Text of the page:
Earlier this afternoon, the House Appropriations Committee approved an FY 2015 State Department and Foreign Operations appropriations bill that funds the international affairs budget, including funding for international family planning and reproductive health (FP/RH) programs. The bill was adopted after three pro-FP/RH funding and policy amendments were rejected, leaving harmful policy riders and a low FP/RH funding ceiling in the draft bill in place. It will be up to champions in the Senate to make the necessary repairs in conference negotiations to bring the final bill up to code.
Three pro-FP/RH amendments were offered to the draft subcommittee bill. All three were defeated by similar margins with Subcommittee Chair Kay Granger (R-TX) offering token opposition and Ranking Member Nita Lowey (D-NY) voicing her strong support. All Democrats present and voting, except for Rep. Henry Cuellar (D-TX), supported the three pro-family planning amendments, while all of the Republicans in the room, except for Reps. Rodney Frelinghuysen (R-NJ) and Charles Dent (R-PA), voted in uniform opposition. Five members, a mix of FP/RH supporters and opponents, were absent from the markup and missed all three votes: Reps. Kingston (R-GA), Nunnelee (R-MS), Pastor (D-AZ), Tim Ryan (D-OH), and Serrano (D-NY).
Congresswoman Debbie Wasserman-Schultz (D-FL) offered an amendment to delete the language in the draft bill that caps funding for bilateral and multilateral FP/RH programs at “not more than” $461 million, a $149 million or a nearly 25 percent cut below the current FY 2014 appropriated level of $610 million. Committee members were given the opportunity to simply endorse the possibility of providing additional FP/RH funding above the drastically reduced level earmarked in the draft bill in order to expand use of contraception, thereby reducing the incidence of unintended pregnancies and resulting abortions. Disappointingly, the Wasserman-Schultz amendment was rejected on a vote of 20 to 26.
Congresswoman Rosa DeLauro (D-CT) then introduced an amendment striking the blanket prohibition on a U.S. contribution to UNFPA in the draft bill and substituting language that earmarks $35.3 million for UNFPA, the President’s budget request level, subject to the restrictions in current law. These boilerplate restrictions require that UNFPA maintain the U.S. contribution in a segregated account, none of which may be spent in China or for abortion, and mandates that the total amount of the U.S. contribution provided to UNFPA during the fiscal year be reduced dollar-for-dollar by any amount that UNFPA spends in China. The debate on the amendment was hijacked by a discussion, initiated by Rep. Robert Aderholt (R-AL), of the human rights abuses associated with the Chinese one-child policy. Rep. Betty McCollum (D-MN) lent her support to Rep. DeLauro, and both focused their remarks on explaining the current law restrictions and the actual programming that UNFPA provides around the world. Rep. Jeff Fortenberry (R-NE) joined Rep. Aderholt in dissent and in attacking UNFPA. When the roll call was announced, the DeLauro amendment was defeated on an identical vote of 20 to 26.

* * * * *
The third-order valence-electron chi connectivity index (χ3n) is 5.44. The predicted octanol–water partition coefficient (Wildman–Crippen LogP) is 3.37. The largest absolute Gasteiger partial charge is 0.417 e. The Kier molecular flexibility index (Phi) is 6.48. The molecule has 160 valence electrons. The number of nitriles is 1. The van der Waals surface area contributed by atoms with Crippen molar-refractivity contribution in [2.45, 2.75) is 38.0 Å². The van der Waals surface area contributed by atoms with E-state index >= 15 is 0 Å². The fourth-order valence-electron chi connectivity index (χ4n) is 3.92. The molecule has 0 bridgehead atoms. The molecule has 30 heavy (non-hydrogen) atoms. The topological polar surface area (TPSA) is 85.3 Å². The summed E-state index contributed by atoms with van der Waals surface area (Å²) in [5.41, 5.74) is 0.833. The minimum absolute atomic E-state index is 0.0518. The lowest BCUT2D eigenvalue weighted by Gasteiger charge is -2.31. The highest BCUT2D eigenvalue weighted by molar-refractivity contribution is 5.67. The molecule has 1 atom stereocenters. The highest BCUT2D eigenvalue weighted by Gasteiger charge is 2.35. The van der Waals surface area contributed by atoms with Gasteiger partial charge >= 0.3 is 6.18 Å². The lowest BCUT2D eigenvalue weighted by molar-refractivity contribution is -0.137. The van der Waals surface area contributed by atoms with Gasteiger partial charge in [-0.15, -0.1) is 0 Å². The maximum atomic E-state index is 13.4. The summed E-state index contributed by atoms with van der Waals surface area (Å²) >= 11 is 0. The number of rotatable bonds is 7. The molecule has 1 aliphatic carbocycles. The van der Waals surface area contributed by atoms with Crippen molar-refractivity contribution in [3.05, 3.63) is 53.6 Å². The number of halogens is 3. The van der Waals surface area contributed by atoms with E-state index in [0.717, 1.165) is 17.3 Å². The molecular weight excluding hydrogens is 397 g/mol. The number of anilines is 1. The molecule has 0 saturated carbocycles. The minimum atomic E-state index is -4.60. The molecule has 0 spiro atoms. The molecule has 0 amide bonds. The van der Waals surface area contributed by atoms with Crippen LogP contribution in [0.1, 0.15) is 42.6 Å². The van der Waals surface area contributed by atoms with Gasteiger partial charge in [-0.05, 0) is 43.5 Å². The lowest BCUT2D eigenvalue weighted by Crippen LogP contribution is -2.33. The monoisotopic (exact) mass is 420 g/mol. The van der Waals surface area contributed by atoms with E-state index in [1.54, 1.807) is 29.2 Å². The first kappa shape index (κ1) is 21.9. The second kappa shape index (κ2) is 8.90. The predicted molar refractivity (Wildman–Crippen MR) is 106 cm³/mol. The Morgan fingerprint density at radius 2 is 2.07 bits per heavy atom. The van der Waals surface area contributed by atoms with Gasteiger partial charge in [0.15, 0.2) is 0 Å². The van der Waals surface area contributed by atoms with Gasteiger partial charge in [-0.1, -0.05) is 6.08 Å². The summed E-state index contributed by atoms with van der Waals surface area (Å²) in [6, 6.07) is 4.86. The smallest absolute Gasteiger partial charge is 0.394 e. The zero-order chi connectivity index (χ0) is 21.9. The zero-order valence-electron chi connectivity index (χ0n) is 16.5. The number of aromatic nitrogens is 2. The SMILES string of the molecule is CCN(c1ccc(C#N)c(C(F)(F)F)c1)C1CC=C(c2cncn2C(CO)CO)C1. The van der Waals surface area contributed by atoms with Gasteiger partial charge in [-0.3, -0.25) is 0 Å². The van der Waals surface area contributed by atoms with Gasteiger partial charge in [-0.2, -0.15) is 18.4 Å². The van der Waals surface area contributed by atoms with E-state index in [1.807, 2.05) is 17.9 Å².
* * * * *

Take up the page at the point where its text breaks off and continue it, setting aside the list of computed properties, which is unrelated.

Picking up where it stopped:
Following debate on other Democratic amendments, Rep. Barbara Lee (D-CA) offered an amendment to strike the language included in the draft subcommittee bill legislatively reimposing the Global Gag Rule. The language included in the bill would prohibit funding to any foreign nongovernmental organization that “promotes or performs abortion, except in cases of rape or incest or when the life of the mother would be endangered if the fetus where carried to term.” Even though the Lee amendment sought to merely strip out this anti-choice “rider” and maintain the current U.S. policy status quo, the amendment was defeated on a vote of 19 to 25. Rep. Martha Roby (R-AL) was the only member to speak in opposition, erroneously claiming that passage of the Lee amendment would allow taxpayer funding of abortions overseas in contravention of the 1973 Helms amendment that is still on the books.
One very positive development at the outset of the committee markup was the adoption an amendment by Ranking Member Lowey to remove the provision in annual appropriations bills since 1979 prohibiting the Peace Corps from paying for abortions for Peace Corps volunteers, even in the narrow cases of rape, incest and life endangerment. Democratic and Republican members of the committee agreed by voice vote to repeal this unjust and inequitable restriction. Last week, the Senate also approved a State-foreign operations appropriations bill that removed this ban. Since both the Senate and House committees have removed the prohibition from their respective versions of the bill, the ban should not be subject to further negotiation (“non-conferenceable”). As result, coverage for abortion in cases of life, rape, and incest should be available to Peace Corps volunteers once the final FY 2015 appropriations legislation is enacted into law later this year.
The future fate of the House and Senate committee-approved bills remains uncertain. The chairs of House and Senate Appropriations Committees continue to press for the return to “regular order” whereby the two bills would be considered by the full membership in each chamber. But the prospects for floor action seem remote given the small number of legislative days on the calendar before the start of the new fiscal year on October 1st and before Congress adjourns for the November election. A “continuing resolution” to keep the government running until a “lame duck” session convenes after the election to negotiate a final FY 2015 federal spending package seems all but inevitable. Until then, the State-foreign operations bill will likely remain in a work stoppage with final construction awaiting the negotiation of the dramatically different blueprints for international FP/RH funding and policy envisioned in the House and Senate bills.